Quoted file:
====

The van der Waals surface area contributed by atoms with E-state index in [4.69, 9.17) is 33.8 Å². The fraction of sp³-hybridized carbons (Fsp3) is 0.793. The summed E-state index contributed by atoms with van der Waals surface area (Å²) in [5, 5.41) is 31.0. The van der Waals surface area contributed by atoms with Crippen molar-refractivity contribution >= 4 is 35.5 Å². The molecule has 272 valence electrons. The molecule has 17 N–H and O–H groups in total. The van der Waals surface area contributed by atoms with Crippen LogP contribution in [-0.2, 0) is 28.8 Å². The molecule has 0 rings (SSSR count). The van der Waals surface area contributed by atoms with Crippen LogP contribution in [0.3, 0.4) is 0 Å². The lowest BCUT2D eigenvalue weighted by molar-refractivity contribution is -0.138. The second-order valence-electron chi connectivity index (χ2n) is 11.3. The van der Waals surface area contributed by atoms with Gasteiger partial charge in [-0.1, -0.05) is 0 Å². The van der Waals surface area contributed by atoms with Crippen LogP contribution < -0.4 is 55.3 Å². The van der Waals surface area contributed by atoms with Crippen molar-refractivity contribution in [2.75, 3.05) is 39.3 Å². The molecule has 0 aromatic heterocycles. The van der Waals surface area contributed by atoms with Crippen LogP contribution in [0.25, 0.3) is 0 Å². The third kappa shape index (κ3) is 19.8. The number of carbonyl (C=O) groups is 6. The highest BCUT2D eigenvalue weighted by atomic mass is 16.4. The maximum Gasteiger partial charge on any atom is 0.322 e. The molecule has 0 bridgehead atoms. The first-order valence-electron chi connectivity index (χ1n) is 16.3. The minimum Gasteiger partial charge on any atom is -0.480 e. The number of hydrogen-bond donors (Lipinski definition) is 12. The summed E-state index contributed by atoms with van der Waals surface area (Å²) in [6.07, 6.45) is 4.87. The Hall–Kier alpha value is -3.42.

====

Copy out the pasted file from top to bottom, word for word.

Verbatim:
The van der Waals surface area contributed by atoms with E-state index in [4.69, 9.17) is 33.8 Å². The fraction of sp³-hybridized carbons (Fsp3) is 0.793. The summed E-state index contributed by atoms with van der Waals surface area (Å²) in [5, 5.41) is 31.0. The van der Waals surface area contributed by atoms with Crippen molar-refractivity contribution >= 4 is 35.5 Å². The molecule has 272 valence electrons. The molecule has 17 N–H and O–H groups in total. The van der Waals surface area contributed by atoms with Crippen LogP contribution in [-0.2, 0) is 28.8 Å². The molecule has 0 rings (SSSR count). The van der Waals surface area contributed by atoms with Crippen LogP contribution in [0.3, 0.4) is 0 Å². The lowest BCUT2D eigenvalue weighted by molar-refractivity contribution is -0.138. The second-order valence-electron chi connectivity index (χ2n) is 11.3. The van der Waals surface area contributed by atoms with Gasteiger partial charge in [-0.1, -0.05) is 0 Å². The van der Waals surface area contributed by atoms with Crippen LogP contribution < -0.4 is 55.3 Å². The van der Waals surface area contributed by atoms with Crippen molar-refractivity contribution in [2.75, 3.05) is 39.3 Å². The molecule has 0 aromatic heterocycles. The van der Waals surface area contributed by atoms with Crippen LogP contribution in [0.25, 0.3) is 0 Å². The third kappa shape index (κ3) is 19.8. The number of carbonyl (C=O) groups is 6. The highest BCUT2D eigenvalue weighted by atomic mass is 16.4. The maximum Gasteiger partial charge on any atom is 0.322 e. The molecule has 0 bridgehead atoms. The first-order valence-electron chi connectivity index (χ1n) is 16.3. The minimum Gasteiger partial charge on any atom is -0.480 e. The number of hydrogen-bond donors (Lipinski definition) is 12. The summed E-state index contributed by atoms with van der Waals surface area (Å²) in [6.07, 6.45) is 4.87. The Hall–Kier alpha value is -3.42.